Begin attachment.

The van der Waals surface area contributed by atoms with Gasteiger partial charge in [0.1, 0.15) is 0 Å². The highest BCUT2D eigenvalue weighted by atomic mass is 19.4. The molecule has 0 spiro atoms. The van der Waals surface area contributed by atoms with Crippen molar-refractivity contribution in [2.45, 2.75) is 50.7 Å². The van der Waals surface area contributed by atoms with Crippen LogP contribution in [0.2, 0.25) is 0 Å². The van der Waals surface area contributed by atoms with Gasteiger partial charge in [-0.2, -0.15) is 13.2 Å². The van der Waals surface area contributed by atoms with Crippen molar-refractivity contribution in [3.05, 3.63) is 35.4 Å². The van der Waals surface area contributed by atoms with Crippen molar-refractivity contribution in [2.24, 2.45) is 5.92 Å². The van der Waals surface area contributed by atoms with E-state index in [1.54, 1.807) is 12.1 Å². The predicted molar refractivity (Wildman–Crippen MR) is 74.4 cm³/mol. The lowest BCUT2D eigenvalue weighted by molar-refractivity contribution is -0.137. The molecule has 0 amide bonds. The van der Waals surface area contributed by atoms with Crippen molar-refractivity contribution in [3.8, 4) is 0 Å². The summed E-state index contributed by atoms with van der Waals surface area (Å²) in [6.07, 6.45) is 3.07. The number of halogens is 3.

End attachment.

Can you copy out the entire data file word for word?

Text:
The van der Waals surface area contributed by atoms with Gasteiger partial charge in [0.1, 0.15) is 0 Å². The highest BCUT2D eigenvalue weighted by atomic mass is 19.4. The molecule has 0 spiro atoms. The van der Waals surface area contributed by atoms with Crippen molar-refractivity contribution in [2.45, 2.75) is 50.7 Å². The van der Waals surface area contributed by atoms with Crippen LogP contribution in [0.2, 0.25) is 0 Å². The van der Waals surface area contributed by atoms with Gasteiger partial charge in [-0.2, -0.15) is 13.2 Å². The van der Waals surface area contributed by atoms with Crippen molar-refractivity contribution in [3.05, 3.63) is 35.4 Å². The van der Waals surface area contributed by atoms with Crippen molar-refractivity contribution in [2.24, 2.45) is 5.92 Å². The van der Waals surface area contributed by atoms with E-state index in [1.54, 1.807) is 12.1 Å². The predicted molar refractivity (Wildman–Crippen MR) is 74.4 cm³/mol. The lowest BCUT2D eigenvalue weighted by molar-refractivity contribution is -0.137. The molecule has 0 amide bonds. The van der Waals surface area contributed by atoms with Crippen molar-refractivity contribution in [3.8, 4) is 0 Å². The summed E-state index contributed by atoms with van der Waals surface area (Å²) in [6.07, 6.45) is 3.07. The number of halogens is 3.